Stuck for what to watch on the box this weekend? Here’s a handy guide to the best of the unmissable TV coming up, including stunning documentaries, gripping dramas and the return of the wit of Stephen Fry.
Thailand’s Hidden Wilderness
Friday 12th February at 8pm on Nat Geo Wild (CH 264)
Feeling the February blues? This lush documentary provides just the right amount of escapism, taking us amid the teeming wildlife of Thailand.
Look out there – grim, isn’t it? OK, so sometimes you get daggers of bright winter sunlight that light up the streets and fool you into thinking it’s a nice day. But step outside and you realise it’s cold enough to make your nose fall off. Or it’s weirdly warm, and you start sweating helplessly in the many layers you mistakenly robed yourself in. And the next day you wear less, only to realise it’s gone freezing again and now you’ve got some kind of frostbite.
We can draw two conclusions from this state of affairs. First, it’s far better to stay in whenever possible, at least until May. Second, you should try to watch more shows like Thailand’s Hidden Wilderness. A ravishing exploration of a sun-soaked land of natural wonders, it’s the perfect antidote to dishcloth-grey British skies and bone-chilling winds. We’re talking dense rainforests, dazzling plant life, and some of the most majestic beasts of the Earth, including agile tigers and vast elephants. Winter? What winter?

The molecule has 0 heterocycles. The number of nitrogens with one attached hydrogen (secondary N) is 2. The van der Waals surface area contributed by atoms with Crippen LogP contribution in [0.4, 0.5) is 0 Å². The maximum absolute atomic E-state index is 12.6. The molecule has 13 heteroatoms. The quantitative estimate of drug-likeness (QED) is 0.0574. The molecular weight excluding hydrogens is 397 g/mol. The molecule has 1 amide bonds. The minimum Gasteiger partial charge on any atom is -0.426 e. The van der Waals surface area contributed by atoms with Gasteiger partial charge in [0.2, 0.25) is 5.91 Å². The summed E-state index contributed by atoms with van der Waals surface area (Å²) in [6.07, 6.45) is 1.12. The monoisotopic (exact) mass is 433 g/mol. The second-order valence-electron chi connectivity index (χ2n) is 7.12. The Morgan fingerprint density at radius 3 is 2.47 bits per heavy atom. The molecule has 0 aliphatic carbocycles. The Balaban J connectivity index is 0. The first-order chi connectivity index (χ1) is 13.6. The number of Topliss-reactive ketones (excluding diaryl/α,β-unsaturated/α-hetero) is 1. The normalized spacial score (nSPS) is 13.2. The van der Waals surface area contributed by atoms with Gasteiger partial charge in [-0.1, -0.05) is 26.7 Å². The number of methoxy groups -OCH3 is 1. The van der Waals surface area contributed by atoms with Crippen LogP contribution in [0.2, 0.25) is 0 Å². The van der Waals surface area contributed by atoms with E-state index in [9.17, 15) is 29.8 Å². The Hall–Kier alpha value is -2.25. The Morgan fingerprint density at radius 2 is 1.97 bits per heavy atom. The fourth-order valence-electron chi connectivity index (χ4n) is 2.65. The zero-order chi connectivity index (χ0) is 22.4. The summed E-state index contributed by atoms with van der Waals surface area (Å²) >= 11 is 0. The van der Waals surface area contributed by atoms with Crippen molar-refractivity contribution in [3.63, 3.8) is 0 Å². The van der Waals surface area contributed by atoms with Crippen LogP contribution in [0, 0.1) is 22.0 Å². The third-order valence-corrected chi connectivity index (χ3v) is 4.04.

What's the verdict?
The ideal thing to zonk out to on the sofa when the outside world just gets too much, this is an immersive odyssey across some of the most beguiling landscapes imaginable. The elephants are good, too.
Daniel And Our Cats
Friday 12th February at 10pm on Animal Planet (CH 266)
Have the hankies handy for a story of unlikely love, incredible animals, and sudden tragedies, all set against the epic backdrop of Namibia. We do mean it about the hankies, by the way.
It’s hard to talk about this documentary without giving away too much of what happens. A sense of trepidation and mounting angst is part of its power. But even the spoiler-free version of events should get viewers intrigued. This is the story of a woman called Catherine who went to Namibia in search of big cats – a kind of bucket list adventure, in a way. What she didn’t expect was to fall in love with a local man, Daniel, and end up adopting the world’s most amazing pets – namely, a black-maned lion, and two leopards.